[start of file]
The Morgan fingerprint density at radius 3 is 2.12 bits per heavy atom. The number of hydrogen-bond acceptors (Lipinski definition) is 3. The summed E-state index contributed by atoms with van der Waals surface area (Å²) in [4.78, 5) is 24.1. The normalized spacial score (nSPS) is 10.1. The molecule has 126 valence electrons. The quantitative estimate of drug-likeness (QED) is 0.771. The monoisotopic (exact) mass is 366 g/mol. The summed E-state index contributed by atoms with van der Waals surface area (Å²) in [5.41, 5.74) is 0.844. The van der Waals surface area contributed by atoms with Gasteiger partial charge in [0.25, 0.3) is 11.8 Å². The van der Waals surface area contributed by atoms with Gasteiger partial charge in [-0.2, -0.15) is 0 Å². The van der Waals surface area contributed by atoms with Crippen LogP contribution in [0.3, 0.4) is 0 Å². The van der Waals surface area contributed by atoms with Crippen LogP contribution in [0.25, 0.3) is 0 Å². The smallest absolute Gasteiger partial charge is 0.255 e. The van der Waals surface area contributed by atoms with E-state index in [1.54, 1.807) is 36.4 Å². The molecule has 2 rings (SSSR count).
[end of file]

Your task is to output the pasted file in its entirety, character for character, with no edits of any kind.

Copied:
The Morgan fingerprint density at radius 3 is 2.12 bits per heavy atom. The number of hydrogen-bond acceptors (Lipinski definition) is 3. The summed E-state index contributed by atoms with van der Waals surface area (Å²) in [4.78, 5) is 24.1. The normalized spacial score (nSPS) is 10.1. The molecule has 126 valence electrons. The quantitative estimate of drug-likeness (QED) is 0.771. The monoisotopic (exact) mass is 366 g/mol. The summed E-state index contributed by atoms with van der Waals surface area (Å²) in [5.41, 5.74) is 0.844. The van der Waals surface area contributed by atoms with Gasteiger partial charge in [0.25, 0.3) is 11.8 Å². The van der Waals surface area contributed by atoms with Gasteiger partial charge in [-0.2, -0.15) is 0 Å². The van der Waals surface area contributed by atoms with Crippen LogP contribution in [0.3, 0.4) is 0 Å². The van der Waals surface area contributed by atoms with Crippen LogP contribution in [0.25, 0.3) is 0 Å². The smallest absolute Gasteiger partial charge is 0.255 e. The van der Waals surface area contributed by atoms with E-state index in [1.54, 1.807) is 36.4 Å². The molecule has 2 rings (SSSR count).